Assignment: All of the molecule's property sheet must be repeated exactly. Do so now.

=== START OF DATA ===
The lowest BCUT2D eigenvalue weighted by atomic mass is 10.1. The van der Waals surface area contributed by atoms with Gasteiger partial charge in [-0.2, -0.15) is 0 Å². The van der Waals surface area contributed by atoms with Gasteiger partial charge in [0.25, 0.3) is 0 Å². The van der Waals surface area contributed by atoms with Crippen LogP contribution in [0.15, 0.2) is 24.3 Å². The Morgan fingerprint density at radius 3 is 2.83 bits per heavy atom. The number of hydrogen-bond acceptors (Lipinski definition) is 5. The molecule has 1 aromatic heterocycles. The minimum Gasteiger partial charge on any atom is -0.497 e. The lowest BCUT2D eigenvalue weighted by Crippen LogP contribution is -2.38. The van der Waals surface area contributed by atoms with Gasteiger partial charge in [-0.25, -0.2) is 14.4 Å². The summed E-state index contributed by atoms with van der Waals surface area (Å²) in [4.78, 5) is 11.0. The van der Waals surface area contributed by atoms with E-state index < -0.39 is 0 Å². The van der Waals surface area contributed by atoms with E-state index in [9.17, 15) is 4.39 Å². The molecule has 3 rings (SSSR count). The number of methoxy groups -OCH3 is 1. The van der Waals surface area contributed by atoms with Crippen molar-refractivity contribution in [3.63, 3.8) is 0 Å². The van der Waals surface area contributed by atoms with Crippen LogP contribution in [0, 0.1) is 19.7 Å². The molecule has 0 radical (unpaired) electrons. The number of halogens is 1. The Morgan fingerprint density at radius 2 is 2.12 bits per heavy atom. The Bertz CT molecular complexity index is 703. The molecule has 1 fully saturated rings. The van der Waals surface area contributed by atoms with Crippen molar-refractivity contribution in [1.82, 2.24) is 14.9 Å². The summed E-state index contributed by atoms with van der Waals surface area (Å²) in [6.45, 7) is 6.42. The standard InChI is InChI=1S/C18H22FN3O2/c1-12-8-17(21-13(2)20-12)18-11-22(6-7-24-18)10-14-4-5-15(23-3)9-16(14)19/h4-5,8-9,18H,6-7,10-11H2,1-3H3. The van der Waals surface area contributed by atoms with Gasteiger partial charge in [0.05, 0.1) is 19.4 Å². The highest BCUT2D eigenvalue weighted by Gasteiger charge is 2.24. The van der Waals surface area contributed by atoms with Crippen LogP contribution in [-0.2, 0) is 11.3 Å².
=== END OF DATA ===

The lowest BCUT2D eigenvalue weighted by atomic mass is 10.1. The van der Waals surface area contributed by atoms with Gasteiger partial charge in [-0.2, -0.15) is 0 Å². The van der Waals surface area contributed by atoms with Gasteiger partial charge in [0.25, 0.3) is 0 Å². The van der Waals surface area contributed by atoms with Crippen LogP contribution in [0.15, 0.2) is 24.3 Å². The Morgan fingerprint density at radius 3 is 2.83 bits per heavy atom. The number of hydrogen-bond acceptors (Lipinski definition) is 5. The molecule has 1 aromatic heterocycles. The minimum Gasteiger partial charge on any atom is -0.497 e. The lowest BCUT2D eigenvalue weighted by Crippen LogP contribution is -2.38. The van der Waals surface area contributed by atoms with Gasteiger partial charge in [-0.25, -0.2) is 14.4 Å². The summed E-state index contributed by atoms with van der Waals surface area (Å²) in [4.78, 5) is 11.0. The van der Waals surface area contributed by atoms with E-state index < -0.39 is 0 Å². The van der Waals surface area contributed by atoms with E-state index in [9.17, 15) is 4.39 Å². The molecule has 3 rings (SSSR count). The number of methoxy groups -OCH3 is 1. The van der Waals surface area contributed by atoms with Crippen molar-refractivity contribution in [3.63, 3.8) is 0 Å². The van der Waals surface area contributed by atoms with Crippen LogP contribution in [0, 0.1) is 19.7 Å². The molecule has 0 radical (unpaired) electrons. The number of halogens is 1. The Morgan fingerprint density at radius 2 is 2.12 bits per heavy atom. The Bertz CT molecular complexity index is 703. The molecule has 1 fully saturated rings. The van der Waals surface area contributed by atoms with Crippen molar-refractivity contribution in [1.82, 2.24) is 14.9 Å². The summed E-state index contributed by atoms with van der Waals surface area (Å²) in [6.45, 7) is 6.42. The standard InChI is InChI=1S/C18H22FN3O2/c1-12-8-17(21-13(2)20-12)18-11-22(6-7-24-18)10-14-4-5-15(23-3)9-16(14)19/h4-5,8-9,18H,6-7,10-11H2,1-3H3. The van der Waals surface area contributed by atoms with Gasteiger partial charge in [0.05, 0.1) is 19.4 Å². The highest BCUT2D eigenvalue weighted by Gasteiger charge is 2.24. The van der Waals surface area contributed by atoms with Crippen LogP contribution in [-0.2, 0) is 11.3 Å².